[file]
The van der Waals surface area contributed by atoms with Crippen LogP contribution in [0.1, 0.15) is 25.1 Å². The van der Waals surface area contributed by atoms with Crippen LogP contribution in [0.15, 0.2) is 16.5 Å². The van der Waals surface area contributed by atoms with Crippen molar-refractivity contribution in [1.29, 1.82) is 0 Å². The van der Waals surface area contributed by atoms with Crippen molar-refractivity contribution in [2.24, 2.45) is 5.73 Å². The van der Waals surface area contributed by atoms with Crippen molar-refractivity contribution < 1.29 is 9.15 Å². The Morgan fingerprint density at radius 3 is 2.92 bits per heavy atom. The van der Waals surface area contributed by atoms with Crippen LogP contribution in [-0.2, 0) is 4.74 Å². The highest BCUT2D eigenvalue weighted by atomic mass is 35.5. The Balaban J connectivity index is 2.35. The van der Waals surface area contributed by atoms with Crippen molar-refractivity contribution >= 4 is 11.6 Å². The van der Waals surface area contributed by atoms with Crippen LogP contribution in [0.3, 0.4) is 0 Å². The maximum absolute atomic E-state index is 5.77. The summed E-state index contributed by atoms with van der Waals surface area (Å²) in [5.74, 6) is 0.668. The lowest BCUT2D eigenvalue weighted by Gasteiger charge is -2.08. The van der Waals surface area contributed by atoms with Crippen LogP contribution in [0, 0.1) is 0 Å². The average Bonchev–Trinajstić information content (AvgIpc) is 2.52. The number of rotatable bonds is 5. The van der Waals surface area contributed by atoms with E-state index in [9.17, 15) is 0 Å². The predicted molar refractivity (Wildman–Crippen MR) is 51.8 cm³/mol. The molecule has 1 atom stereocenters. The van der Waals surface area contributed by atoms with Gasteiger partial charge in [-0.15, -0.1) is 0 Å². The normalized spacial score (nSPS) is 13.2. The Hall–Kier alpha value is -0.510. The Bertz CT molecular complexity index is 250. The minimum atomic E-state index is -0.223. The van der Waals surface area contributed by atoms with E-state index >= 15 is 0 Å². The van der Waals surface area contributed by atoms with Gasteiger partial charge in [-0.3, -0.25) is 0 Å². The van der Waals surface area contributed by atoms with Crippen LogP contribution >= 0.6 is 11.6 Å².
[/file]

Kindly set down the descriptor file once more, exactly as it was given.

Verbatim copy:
The van der Waals surface area contributed by atoms with Crippen LogP contribution in [0.1, 0.15) is 25.1 Å². The van der Waals surface area contributed by atoms with Crippen LogP contribution in [0.15, 0.2) is 16.5 Å². The van der Waals surface area contributed by atoms with Crippen molar-refractivity contribution in [1.29, 1.82) is 0 Å². The van der Waals surface area contributed by atoms with Crippen molar-refractivity contribution in [2.24, 2.45) is 5.73 Å². The van der Waals surface area contributed by atoms with Crippen molar-refractivity contribution < 1.29 is 9.15 Å². The Morgan fingerprint density at radius 3 is 2.92 bits per heavy atom. The van der Waals surface area contributed by atoms with Crippen LogP contribution in [-0.2, 0) is 4.74 Å². The highest BCUT2D eigenvalue weighted by atomic mass is 35.5. The Balaban J connectivity index is 2.35. The van der Waals surface area contributed by atoms with Crippen molar-refractivity contribution >= 4 is 11.6 Å². The van der Waals surface area contributed by atoms with Crippen LogP contribution in [0.3, 0.4) is 0 Å². The maximum absolute atomic E-state index is 5.77. The summed E-state index contributed by atoms with van der Waals surface area (Å²) in [5.74, 6) is 0.668. The lowest BCUT2D eigenvalue weighted by Gasteiger charge is -2.08. The van der Waals surface area contributed by atoms with Crippen LogP contribution in [0, 0.1) is 0 Å². The average Bonchev–Trinajstić information content (AvgIpc) is 2.52. The number of rotatable bonds is 5. The van der Waals surface area contributed by atoms with E-state index in [9.17, 15) is 0 Å². The predicted molar refractivity (Wildman–Crippen MR) is 51.8 cm³/mol. The molecule has 1 atom stereocenters. The van der Waals surface area contributed by atoms with Gasteiger partial charge in [-0.15, -0.1) is 0 Å². The normalized spacial score (nSPS) is 13.2. The Hall–Kier alpha value is -0.510. The Bertz CT molecular complexity index is 250. The minimum atomic E-state index is -0.223. The van der Waals surface area contributed by atoms with E-state index >= 15 is 0 Å². The van der Waals surface area contributed by atoms with Gasteiger partial charge in [-0.3, -0.25) is 0 Å². The van der Waals surface area contributed by atoms with Crippen LogP contribution >= 0.6 is 11.6 Å².